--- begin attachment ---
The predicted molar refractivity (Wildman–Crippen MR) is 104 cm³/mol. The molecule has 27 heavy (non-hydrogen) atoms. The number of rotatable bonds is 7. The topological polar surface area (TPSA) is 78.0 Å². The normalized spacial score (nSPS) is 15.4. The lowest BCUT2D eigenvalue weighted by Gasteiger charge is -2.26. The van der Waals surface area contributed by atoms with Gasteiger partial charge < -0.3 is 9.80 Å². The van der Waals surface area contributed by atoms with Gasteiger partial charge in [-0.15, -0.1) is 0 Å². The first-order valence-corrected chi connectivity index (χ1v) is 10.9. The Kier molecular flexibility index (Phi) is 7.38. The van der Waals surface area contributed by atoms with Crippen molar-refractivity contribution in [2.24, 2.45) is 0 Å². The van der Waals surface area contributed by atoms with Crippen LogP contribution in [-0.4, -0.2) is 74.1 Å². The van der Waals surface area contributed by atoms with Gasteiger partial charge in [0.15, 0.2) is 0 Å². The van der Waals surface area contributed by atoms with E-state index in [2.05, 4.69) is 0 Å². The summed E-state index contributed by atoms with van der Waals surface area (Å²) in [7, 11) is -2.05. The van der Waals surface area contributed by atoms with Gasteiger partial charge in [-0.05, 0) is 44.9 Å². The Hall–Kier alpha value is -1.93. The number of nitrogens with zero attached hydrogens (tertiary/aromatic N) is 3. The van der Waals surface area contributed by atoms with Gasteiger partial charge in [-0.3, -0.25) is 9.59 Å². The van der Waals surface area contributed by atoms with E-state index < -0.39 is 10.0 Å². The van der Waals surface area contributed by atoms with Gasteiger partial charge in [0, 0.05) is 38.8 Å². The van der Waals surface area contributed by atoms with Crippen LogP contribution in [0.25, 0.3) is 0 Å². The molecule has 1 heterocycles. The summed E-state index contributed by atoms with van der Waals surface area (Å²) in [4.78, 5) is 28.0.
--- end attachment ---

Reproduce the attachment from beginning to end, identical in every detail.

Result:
The predicted molar refractivity (Wildman–Crippen MR) is 104 cm³/mol. The molecule has 27 heavy (non-hydrogen) atoms. The number of rotatable bonds is 7. The topological polar surface area (TPSA) is 78.0 Å². The normalized spacial score (nSPS) is 15.4. The lowest BCUT2D eigenvalue weighted by Gasteiger charge is -2.26. The van der Waals surface area contributed by atoms with Gasteiger partial charge < -0.3 is 9.80 Å². The van der Waals surface area contributed by atoms with Gasteiger partial charge in [-0.15, -0.1) is 0 Å². The first-order valence-corrected chi connectivity index (χ1v) is 10.9. The Kier molecular flexibility index (Phi) is 7.38. The van der Waals surface area contributed by atoms with Crippen molar-refractivity contribution in [2.24, 2.45) is 0 Å². The van der Waals surface area contributed by atoms with Crippen LogP contribution in [-0.4, -0.2) is 74.1 Å². The van der Waals surface area contributed by atoms with Gasteiger partial charge in [0.15, 0.2) is 0 Å². The van der Waals surface area contributed by atoms with E-state index in [2.05, 4.69) is 0 Å². The summed E-state index contributed by atoms with van der Waals surface area (Å²) in [7, 11) is -2.05. The van der Waals surface area contributed by atoms with Gasteiger partial charge in [-0.05, 0) is 44.9 Å². The Hall–Kier alpha value is -1.93. The number of nitrogens with zero attached hydrogens (tertiary/aromatic N) is 3. The van der Waals surface area contributed by atoms with Gasteiger partial charge in [-0.3, -0.25) is 9.59 Å². The van der Waals surface area contributed by atoms with E-state index < -0.39 is 10.0 Å². The van der Waals surface area contributed by atoms with Gasteiger partial charge in [0, 0.05) is 38.8 Å². The van der Waals surface area contributed by atoms with Crippen LogP contribution in [0.25, 0.3) is 0 Å². The molecule has 1 heterocycles. The summed E-state index contributed by atoms with van der Waals surface area (Å²) in [4.78, 5) is 28.0.